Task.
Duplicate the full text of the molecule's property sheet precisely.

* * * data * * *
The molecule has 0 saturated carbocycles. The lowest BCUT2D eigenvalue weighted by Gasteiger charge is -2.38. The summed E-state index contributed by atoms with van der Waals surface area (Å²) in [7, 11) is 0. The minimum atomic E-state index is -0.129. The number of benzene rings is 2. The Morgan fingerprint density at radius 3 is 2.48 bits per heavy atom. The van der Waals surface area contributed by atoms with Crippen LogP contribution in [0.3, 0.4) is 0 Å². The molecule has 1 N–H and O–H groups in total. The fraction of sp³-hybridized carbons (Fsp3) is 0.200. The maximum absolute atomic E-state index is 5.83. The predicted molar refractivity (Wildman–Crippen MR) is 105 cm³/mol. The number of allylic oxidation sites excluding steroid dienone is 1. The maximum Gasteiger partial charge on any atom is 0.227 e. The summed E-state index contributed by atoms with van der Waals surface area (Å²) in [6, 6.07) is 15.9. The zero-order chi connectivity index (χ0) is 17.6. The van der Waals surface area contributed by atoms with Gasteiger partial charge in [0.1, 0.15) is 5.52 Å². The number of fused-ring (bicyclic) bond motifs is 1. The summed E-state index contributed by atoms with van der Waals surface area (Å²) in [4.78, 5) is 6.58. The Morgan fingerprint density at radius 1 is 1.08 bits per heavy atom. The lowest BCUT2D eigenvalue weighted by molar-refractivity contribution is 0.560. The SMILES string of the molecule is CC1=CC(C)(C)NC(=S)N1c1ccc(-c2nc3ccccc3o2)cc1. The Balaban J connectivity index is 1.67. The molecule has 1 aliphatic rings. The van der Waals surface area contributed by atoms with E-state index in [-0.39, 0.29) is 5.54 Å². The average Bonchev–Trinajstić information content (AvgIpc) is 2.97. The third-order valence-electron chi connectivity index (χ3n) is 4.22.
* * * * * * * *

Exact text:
The molecule has 0 saturated carbocycles. The lowest BCUT2D eigenvalue weighted by Gasteiger charge is -2.38. The summed E-state index contributed by atoms with van der Waals surface area (Å²) in [7, 11) is 0. The minimum atomic E-state index is -0.129. The number of benzene rings is 2. The Morgan fingerprint density at radius 3 is 2.48 bits per heavy atom. The van der Waals surface area contributed by atoms with Crippen LogP contribution in [0.3, 0.4) is 0 Å². The molecule has 1 N–H and O–H groups in total. The fraction of sp³-hybridized carbons (Fsp3) is 0.200. The maximum absolute atomic E-state index is 5.83. The predicted molar refractivity (Wildman–Crippen MR) is 105 cm³/mol. The number of allylic oxidation sites excluding steroid dienone is 1. The maximum Gasteiger partial charge on any atom is 0.227 e. The summed E-state index contributed by atoms with van der Waals surface area (Å²) in [6, 6.07) is 15.9. The zero-order chi connectivity index (χ0) is 17.6. The van der Waals surface area contributed by atoms with Gasteiger partial charge in [0.1, 0.15) is 5.52 Å². The number of fused-ring (bicyclic) bond motifs is 1. The summed E-state index contributed by atoms with van der Waals surface area (Å²) in [4.78, 5) is 6.58. The Morgan fingerprint density at radius 1 is 1.08 bits per heavy atom. The lowest BCUT2D eigenvalue weighted by molar-refractivity contribution is 0.560. The SMILES string of the molecule is CC1=CC(C)(C)NC(=S)N1c1ccc(-c2nc3ccccc3o2)cc1. The Balaban J connectivity index is 1.67. The molecule has 1 aliphatic rings. The van der Waals surface area contributed by atoms with E-state index in [-0.39, 0.29) is 5.54 Å². The average Bonchev–Trinajstić information content (AvgIpc) is 2.97. The third-order valence-electron chi connectivity index (χ3n) is 4.22.